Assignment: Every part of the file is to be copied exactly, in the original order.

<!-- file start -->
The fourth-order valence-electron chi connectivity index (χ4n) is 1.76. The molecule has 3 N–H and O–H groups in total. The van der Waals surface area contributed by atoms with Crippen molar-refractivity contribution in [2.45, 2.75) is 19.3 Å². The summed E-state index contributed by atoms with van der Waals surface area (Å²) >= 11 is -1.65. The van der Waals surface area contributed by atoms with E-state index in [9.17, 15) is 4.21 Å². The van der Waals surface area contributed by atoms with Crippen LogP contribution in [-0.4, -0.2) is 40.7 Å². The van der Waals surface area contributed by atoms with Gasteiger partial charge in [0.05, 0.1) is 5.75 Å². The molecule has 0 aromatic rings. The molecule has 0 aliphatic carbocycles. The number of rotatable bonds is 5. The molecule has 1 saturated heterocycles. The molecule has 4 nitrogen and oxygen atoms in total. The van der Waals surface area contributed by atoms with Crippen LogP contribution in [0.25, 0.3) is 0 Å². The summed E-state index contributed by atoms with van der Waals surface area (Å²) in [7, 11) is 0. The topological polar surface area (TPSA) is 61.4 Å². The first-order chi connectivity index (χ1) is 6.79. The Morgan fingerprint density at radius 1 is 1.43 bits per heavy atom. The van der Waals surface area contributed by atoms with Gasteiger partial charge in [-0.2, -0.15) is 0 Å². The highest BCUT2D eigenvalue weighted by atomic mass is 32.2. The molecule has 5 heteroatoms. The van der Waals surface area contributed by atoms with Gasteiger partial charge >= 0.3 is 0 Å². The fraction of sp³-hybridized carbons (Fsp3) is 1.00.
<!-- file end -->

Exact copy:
The fourth-order valence-electron chi connectivity index (χ4n) is 1.76. The molecule has 3 N–H and O–H groups in total. The van der Waals surface area contributed by atoms with Crippen molar-refractivity contribution in [2.45, 2.75) is 19.3 Å². The summed E-state index contributed by atoms with van der Waals surface area (Å²) >= 11 is -1.65. The van der Waals surface area contributed by atoms with E-state index in [9.17, 15) is 4.21 Å². The van der Waals surface area contributed by atoms with Crippen LogP contribution in [-0.4, -0.2) is 40.7 Å². The van der Waals surface area contributed by atoms with Gasteiger partial charge in [0.05, 0.1) is 5.75 Å². The molecule has 0 aromatic rings. The molecule has 0 aliphatic carbocycles. The number of rotatable bonds is 5. The molecule has 1 saturated heterocycles. The molecule has 4 nitrogen and oxygen atoms in total. The van der Waals surface area contributed by atoms with Crippen LogP contribution in [0.25, 0.3) is 0 Å². The summed E-state index contributed by atoms with van der Waals surface area (Å²) in [7, 11) is 0. The topological polar surface area (TPSA) is 61.4 Å². The first-order chi connectivity index (χ1) is 6.79. The Morgan fingerprint density at radius 1 is 1.43 bits per heavy atom. The van der Waals surface area contributed by atoms with Gasteiger partial charge in [-0.2, -0.15) is 0 Å². The highest BCUT2D eigenvalue weighted by atomic mass is 32.2. The molecule has 5 heteroatoms. The van der Waals surface area contributed by atoms with Gasteiger partial charge >= 0.3 is 0 Å². The fraction of sp³-hybridized carbons (Fsp3) is 1.00.